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HomeNetwork RailRedhill to Tonbridge line reopens after Network Rail completes Edenbridge landslip repairs

Redhill to Tonbridge line reopens after Network Rail completes Edenbridge landslip repairs

The railway between Redhill and Tonbridge is set to reopen for the start of service this morning (Monday 15 April), following emergency landslip repairs at Bough Beech, near Edenbridge in Kent.

Over the last two weeks, Network Rail engineers have worked to install 91 sheet piles – 8-metre long sheets of metal – and strengthened the railway embankment over a 100 metre section with soil nails (steel rods) underpinning the railway, after the embankment became saturated and weakened because of recent heavy rain.

For safety reasons, Network Rail had to close the railway in its entirety to complete the work, with buses replacing trains during the work.

Mark Killick, Network Rail Southern Region Director of Engineering and Asset Management, said: “Our colleagues have worked tirelessly around the clock with our contractors over the past two weeks to repair this landslip, on what’s been quite a complex site for a number of reasons. I want to thank our passengers, freight customers and lineside neighbours for their patience while we’ve carried out this work, which has essentially been a giant underpinning operation.

“As each steel pile was installed we gained more and more confidence that we would be able to reopen the railway – and the work we’ve done here at Bough Beech will leave this line in a much more better and more reliable condition for the future.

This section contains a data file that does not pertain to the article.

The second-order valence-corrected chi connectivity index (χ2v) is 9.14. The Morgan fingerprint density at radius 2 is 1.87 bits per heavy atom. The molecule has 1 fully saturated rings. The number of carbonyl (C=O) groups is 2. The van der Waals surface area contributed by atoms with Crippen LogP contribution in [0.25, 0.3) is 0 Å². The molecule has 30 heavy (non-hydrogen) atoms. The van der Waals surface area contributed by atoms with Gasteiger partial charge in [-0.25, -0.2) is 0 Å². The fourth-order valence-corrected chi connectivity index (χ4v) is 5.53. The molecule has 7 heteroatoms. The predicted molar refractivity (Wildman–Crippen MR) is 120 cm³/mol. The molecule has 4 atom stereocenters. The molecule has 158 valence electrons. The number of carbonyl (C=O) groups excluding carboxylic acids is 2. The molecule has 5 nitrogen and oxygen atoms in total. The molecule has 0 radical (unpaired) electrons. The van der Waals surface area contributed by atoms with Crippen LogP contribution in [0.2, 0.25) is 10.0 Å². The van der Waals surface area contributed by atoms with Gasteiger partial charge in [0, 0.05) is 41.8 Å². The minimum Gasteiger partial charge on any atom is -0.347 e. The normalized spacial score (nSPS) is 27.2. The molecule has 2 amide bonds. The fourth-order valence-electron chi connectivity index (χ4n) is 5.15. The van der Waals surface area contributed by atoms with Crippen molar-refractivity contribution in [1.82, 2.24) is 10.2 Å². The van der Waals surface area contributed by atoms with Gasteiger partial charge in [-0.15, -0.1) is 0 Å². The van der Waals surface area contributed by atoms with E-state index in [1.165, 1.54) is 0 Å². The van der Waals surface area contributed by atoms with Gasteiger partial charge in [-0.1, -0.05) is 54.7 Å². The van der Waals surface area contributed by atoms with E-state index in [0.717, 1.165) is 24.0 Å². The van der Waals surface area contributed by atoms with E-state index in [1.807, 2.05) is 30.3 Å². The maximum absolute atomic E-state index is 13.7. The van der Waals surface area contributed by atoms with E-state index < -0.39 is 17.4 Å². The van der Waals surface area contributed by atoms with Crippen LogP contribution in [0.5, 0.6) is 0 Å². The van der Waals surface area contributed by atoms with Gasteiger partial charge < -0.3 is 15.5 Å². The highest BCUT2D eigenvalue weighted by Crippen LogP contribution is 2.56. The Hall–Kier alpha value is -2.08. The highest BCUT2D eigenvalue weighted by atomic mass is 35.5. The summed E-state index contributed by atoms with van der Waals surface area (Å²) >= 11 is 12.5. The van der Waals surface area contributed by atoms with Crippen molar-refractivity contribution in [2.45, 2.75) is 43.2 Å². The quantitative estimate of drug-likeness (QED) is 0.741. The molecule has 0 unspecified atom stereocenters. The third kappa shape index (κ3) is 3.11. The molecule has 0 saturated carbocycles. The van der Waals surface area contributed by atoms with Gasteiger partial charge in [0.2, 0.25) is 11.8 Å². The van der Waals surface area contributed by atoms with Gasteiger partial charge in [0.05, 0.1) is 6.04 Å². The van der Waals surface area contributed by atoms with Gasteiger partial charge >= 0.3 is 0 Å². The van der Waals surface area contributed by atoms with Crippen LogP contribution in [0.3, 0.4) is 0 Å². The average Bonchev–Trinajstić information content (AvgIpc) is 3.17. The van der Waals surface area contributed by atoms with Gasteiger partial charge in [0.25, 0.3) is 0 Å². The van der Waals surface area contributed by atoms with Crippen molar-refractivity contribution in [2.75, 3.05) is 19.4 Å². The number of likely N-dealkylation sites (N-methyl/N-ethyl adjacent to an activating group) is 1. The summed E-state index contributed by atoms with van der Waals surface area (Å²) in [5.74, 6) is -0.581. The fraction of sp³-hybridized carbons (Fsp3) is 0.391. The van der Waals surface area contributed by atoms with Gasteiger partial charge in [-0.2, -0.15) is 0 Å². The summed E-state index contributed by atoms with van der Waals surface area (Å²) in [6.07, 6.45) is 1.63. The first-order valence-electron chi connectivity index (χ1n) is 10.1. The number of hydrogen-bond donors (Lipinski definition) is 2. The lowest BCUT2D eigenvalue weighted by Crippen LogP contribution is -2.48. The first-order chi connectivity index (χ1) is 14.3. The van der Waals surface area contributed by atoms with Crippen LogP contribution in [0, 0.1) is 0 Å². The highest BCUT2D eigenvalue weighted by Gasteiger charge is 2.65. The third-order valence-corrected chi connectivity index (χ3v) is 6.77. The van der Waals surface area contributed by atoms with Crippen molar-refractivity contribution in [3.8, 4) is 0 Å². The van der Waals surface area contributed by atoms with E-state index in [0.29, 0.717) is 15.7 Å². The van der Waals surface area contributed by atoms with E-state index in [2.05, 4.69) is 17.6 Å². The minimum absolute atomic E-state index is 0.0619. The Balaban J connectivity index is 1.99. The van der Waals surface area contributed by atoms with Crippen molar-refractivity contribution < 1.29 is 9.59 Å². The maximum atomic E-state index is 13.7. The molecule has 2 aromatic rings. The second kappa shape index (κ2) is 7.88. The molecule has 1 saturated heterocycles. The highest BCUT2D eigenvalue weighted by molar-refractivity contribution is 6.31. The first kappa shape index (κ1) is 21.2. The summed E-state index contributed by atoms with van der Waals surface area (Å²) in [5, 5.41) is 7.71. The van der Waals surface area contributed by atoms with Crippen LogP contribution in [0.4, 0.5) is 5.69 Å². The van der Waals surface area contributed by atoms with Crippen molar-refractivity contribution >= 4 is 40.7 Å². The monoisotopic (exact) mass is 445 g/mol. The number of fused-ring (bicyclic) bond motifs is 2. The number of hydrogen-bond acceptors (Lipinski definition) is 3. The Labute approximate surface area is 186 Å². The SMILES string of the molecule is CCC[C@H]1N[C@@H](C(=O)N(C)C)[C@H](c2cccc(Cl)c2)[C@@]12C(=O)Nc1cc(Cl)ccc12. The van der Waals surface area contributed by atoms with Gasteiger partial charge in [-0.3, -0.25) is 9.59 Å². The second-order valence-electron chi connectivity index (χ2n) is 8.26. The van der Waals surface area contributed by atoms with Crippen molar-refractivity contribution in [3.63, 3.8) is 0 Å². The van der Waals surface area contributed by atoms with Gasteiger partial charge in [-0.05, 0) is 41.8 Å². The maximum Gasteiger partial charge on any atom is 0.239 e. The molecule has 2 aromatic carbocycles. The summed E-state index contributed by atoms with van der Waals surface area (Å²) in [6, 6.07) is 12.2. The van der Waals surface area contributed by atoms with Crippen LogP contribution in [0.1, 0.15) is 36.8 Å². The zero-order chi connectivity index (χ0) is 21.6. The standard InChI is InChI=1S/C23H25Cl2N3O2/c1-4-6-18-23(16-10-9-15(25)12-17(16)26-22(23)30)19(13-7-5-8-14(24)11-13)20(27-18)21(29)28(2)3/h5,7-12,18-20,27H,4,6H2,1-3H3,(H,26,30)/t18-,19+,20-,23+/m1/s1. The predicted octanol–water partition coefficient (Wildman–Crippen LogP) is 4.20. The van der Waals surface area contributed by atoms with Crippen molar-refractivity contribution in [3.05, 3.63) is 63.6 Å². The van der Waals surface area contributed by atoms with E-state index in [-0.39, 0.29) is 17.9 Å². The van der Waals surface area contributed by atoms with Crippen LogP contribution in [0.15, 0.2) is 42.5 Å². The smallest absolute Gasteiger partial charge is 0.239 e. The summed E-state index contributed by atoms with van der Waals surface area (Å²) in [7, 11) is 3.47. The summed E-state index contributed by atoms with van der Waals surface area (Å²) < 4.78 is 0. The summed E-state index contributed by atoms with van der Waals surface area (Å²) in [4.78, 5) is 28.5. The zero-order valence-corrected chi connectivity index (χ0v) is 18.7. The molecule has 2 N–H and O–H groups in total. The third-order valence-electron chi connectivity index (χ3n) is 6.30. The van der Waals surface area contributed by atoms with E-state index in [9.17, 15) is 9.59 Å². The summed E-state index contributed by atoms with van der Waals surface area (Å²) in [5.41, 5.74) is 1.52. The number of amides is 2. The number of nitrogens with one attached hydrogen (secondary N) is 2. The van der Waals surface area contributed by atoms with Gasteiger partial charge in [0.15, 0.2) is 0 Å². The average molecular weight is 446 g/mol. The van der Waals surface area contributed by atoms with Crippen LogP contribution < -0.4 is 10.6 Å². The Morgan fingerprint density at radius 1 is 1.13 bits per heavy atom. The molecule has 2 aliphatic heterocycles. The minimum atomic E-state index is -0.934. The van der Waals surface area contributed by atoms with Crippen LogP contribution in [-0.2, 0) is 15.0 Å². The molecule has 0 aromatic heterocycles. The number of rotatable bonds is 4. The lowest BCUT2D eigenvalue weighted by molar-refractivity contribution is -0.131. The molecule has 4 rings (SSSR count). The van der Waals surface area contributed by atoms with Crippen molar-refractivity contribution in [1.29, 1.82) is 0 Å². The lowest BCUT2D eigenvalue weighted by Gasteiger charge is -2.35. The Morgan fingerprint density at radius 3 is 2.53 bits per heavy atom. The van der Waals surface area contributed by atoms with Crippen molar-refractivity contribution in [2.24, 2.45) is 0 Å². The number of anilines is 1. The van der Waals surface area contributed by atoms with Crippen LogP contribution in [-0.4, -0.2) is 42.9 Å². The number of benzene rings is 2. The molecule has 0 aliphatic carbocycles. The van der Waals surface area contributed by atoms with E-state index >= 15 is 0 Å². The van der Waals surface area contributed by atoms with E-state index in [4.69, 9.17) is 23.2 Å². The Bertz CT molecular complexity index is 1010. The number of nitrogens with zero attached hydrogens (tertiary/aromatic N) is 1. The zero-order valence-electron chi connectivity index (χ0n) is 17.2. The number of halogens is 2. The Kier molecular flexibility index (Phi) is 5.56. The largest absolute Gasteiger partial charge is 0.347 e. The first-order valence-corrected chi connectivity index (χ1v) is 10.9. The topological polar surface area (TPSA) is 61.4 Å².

“We’re sorry for the inconvenience that has been caused but there was no option but to get this work done when we did, especially given the need to reintroduce services in time for schools reopening after the Easter break.”

Mark Pavlides, Chief Customer Officer for Govia Thameslink Railway, said: “On behalf of our customers we’re very pleased that Network Rail have completed these large and complex emergency repairs on schedule. We are aware that any disruption to our services is inconvenient for customers, so we’re grateful for their patience and understanding while the work was carried out.”

While further strengthening work will continue once trains have resumed running, this work won’t have an impact on trains that can now run as normal over the line.

Over the past year an unprecedented 14 named storms have challenged the railway’s ability to deal with climate change, with the Met Office confirming that the UK has suffered seven of its 10 wettest years on record since 1998. Kent experienced its wettest February since 1836 while England has experienced its fourth wettest February since records began.

With more than 200 problems with Network Rail’s embankments and cuttings in the past three years – 25 of which have resulted in line closures – Network Rail will spend £2.8bn between now and 2029 on measures to cope with extreme weather, including building or rebuilding 600,000 metres of drains to handle the heavier rainfall.

Network Rail is also using remote condition monitoring at key sites to help monitor ground movement, and will continue to do so at Bough Beech. Some 17,000 sensors are placed at key locations across the railway, with 670 cameras monitoring the network.

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